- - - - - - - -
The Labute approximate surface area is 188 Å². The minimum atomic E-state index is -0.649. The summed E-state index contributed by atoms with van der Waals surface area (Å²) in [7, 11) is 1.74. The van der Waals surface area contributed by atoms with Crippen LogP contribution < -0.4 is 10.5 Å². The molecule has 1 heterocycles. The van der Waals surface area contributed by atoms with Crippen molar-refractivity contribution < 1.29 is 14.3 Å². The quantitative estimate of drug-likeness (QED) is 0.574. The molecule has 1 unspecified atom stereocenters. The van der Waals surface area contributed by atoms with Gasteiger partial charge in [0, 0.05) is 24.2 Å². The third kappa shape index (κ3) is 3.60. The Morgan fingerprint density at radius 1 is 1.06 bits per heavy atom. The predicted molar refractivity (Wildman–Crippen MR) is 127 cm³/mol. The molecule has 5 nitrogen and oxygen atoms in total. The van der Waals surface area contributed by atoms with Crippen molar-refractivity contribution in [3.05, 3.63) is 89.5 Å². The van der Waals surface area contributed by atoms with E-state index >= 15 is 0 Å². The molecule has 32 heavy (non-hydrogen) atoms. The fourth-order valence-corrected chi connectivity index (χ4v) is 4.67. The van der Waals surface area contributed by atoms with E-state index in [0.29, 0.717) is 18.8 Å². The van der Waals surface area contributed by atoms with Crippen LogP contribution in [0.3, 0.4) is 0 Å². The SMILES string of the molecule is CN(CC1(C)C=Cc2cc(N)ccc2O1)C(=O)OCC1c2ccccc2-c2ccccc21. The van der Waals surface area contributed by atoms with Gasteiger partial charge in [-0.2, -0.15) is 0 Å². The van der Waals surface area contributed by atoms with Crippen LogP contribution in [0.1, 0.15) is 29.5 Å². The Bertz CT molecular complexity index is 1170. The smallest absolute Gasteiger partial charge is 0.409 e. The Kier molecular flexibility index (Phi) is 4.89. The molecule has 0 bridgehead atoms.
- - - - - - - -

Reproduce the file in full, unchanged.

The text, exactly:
The Labute approximate surface area is 188 Å². The minimum atomic E-state index is -0.649. The summed E-state index contributed by atoms with van der Waals surface area (Å²) in [7, 11) is 1.74. The van der Waals surface area contributed by atoms with Crippen LogP contribution < -0.4 is 10.5 Å². The molecule has 1 heterocycles. The van der Waals surface area contributed by atoms with Crippen molar-refractivity contribution < 1.29 is 14.3 Å². The quantitative estimate of drug-likeness (QED) is 0.574. The molecule has 1 unspecified atom stereocenters. The van der Waals surface area contributed by atoms with Gasteiger partial charge in [0, 0.05) is 24.2 Å². The third kappa shape index (κ3) is 3.60. The Morgan fingerprint density at radius 1 is 1.06 bits per heavy atom. The predicted molar refractivity (Wildman–Crippen MR) is 127 cm³/mol. The molecule has 5 nitrogen and oxygen atoms in total. The van der Waals surface area contributed by atoms with Crippen molar-refractivity contribution in [3.05, 3.63) is 89.5 Å². The van der Waals surface area contributed by atoms with E-state index >= 15 is 0 Å². The molecule has 32 heavy (non-hydrogen) atoms. The fourth-order valence-corrected chi connectivity index (χ4v) is 4.67. The van der Waals surface area contributed by atoms with E-state index in [0.29, 0.717) is 18.8 Å². The van der Waals surface area contributed by atoms with Crippen LogP contribution in [0.3, 0.4) is 0 Å². The SMILES string of the molecule is CN(CC1(C)C=Cc2cc(N)ccc2O1)C(=O)OCC1c2ccccc2-c2ccccc21. The van der Waals surface area contributed by atoms with Gasteiger partial charge in [-0.2, -0.15) is 0 Å². The van der Waals surface area contributed by atoms with Crippen LogP contribution in [0.1, 0.15) is 29.5 Å². The Bertz CT molecular complexity index is 1170. The smallest absolute Gasteiger partial charge is 0.409 e. The Kier molecular flexibility index (Phi) is 4.89. The molecule has 0 bridgehead atoms.